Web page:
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Rainburn Weave in Existentialist Metaphors and Sublime Prog on Debut Album ‘Insignify’

The Bengaluru-based progressive rock band’s concept album follows a musician’s search for purpose, minus any pretentiousness

Anurag Tagat Nov 08, 2018

Bengaluru prog rock band Rainburn - Ravi Nair, Vats Iyengar, Paraj Kumar Singh, Praveen Kumar (from left). Photo: Piyush Kumar Pandey

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We’d have to agree with Bengaluru prog rock band Rainburn’s frontman Vats Iyengar when he says concept albums have “scope for massive pretense.” To make his own case now that they’ve released their debut album Insignify, Iyengar adds, “I hope the fact that I was genuine when I was writing it and when we were arranging it comes across as not so pretentious.”

The judgment that listeners make about a song is certainly inescapable for artists, especially about it’s genuineness. All this is something that concerns Iyengar, considering he’s spent many years trying to find the right story and sound for Rainburn as the principal songwriter on Insignify, which also includes Praveen Kumar on drums and Ravi Nair on bass. Iyengar says he’s definitely lived the emotions of these songs to create them. The guitarist and vocalist says about songwriting, “I wanted it to happen in an organic way, especially the last parts – ‘Within and ‘School of Atlantis’ – where the protagonist has reached some semblance of inner peace. I didn’t want to fake that. I had to go through that journey and it took time.”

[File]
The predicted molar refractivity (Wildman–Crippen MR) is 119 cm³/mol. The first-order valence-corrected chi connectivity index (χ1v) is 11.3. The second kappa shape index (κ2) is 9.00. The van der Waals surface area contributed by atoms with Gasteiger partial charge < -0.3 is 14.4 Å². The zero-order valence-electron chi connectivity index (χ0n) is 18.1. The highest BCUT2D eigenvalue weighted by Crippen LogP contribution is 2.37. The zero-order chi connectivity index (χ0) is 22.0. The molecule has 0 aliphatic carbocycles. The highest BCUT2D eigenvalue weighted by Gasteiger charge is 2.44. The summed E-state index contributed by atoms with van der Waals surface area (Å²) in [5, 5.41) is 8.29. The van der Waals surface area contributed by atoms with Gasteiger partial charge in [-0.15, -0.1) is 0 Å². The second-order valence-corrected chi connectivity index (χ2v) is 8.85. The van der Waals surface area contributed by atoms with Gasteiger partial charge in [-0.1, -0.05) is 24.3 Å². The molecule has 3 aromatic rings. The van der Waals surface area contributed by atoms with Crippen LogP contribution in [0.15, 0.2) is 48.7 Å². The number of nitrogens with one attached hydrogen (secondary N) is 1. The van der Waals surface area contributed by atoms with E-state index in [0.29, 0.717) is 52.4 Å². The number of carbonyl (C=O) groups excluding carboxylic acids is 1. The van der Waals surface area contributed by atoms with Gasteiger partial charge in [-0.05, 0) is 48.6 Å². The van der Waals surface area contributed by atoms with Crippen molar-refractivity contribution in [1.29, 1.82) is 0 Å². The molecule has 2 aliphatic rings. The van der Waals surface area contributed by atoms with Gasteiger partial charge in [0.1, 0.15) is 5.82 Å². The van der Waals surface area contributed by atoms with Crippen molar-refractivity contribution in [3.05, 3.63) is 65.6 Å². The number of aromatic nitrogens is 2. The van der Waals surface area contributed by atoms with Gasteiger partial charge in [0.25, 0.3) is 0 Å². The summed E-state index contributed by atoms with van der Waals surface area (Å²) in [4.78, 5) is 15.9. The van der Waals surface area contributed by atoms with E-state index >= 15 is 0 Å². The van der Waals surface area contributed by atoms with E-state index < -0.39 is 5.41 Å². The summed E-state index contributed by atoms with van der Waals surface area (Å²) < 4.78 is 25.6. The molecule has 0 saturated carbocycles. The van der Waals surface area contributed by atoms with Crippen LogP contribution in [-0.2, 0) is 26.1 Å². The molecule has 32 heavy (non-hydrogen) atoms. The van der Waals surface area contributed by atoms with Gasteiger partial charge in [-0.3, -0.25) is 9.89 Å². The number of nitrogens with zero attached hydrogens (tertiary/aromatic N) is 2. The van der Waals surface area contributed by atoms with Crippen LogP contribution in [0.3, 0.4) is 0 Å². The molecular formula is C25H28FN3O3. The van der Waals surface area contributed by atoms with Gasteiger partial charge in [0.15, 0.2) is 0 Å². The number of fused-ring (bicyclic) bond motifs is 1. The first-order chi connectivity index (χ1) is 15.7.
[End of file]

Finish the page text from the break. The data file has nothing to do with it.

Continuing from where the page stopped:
After writing songs like “Merchant of Dreams” and “Elusive Light” and road-testing them in 2016, Rainburn delved into darker, heavier territory to reflect the storyline of a 24-hour journey of existential angst, purpose and clarity that a musician undergoes. Iyengar’s spoken word statement “I can feel the wait,” uttered on the intro track “The Wait” and again at the end of the closing track “School of Atlantis” signals a return to the start. “Physically, it’s a return to the situation from last night (backstage) but also, in terms of the concept, it symbolizes the circular nature of the journey of self-discovery,” Iyengar explains.

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But as much as it’s intended to be heard in one sitting, the 10-track album does have stand-out moments. There’s serpentine, hypnotic melodies on “Mirrors,” charged-up chaos on “Suicide Note” and high emotive content on “Within” and “School of Atlantis,” which features flautist Sidharth Bharadwaj. Iyengar penned a fugue as the centerpiece on Insignify, on the vocals-only track “Purpose.”

Where you might hear hints of classic prog bands like Dream Theater and Pain of Salvation and the occasional influence of Hindustani classical on Iyengar’s guitar leads, Johann Sebastian Bach – who arguably made fugues famous – is also an inspiration. On “Purpose,” Iyengar adds that his idea was to portray a downward spiral with multiple voices in one’s head. “You’re not sure which one to resolve first, because everything is bleak at that point. I realized the fugue was the best way to express it. It was definitely the most difficult thing to compose.”

With the album out now, Rainburn are setting their sights on a string of shows early next year, prepping the material with help from live guitarist Paraj Kumar Singh. Iyengar adds, “I’d want to do a tour at the end of January and February. I want to give it enough time to reach people in enough places that they turn up for the shows and it makes sense financially.”

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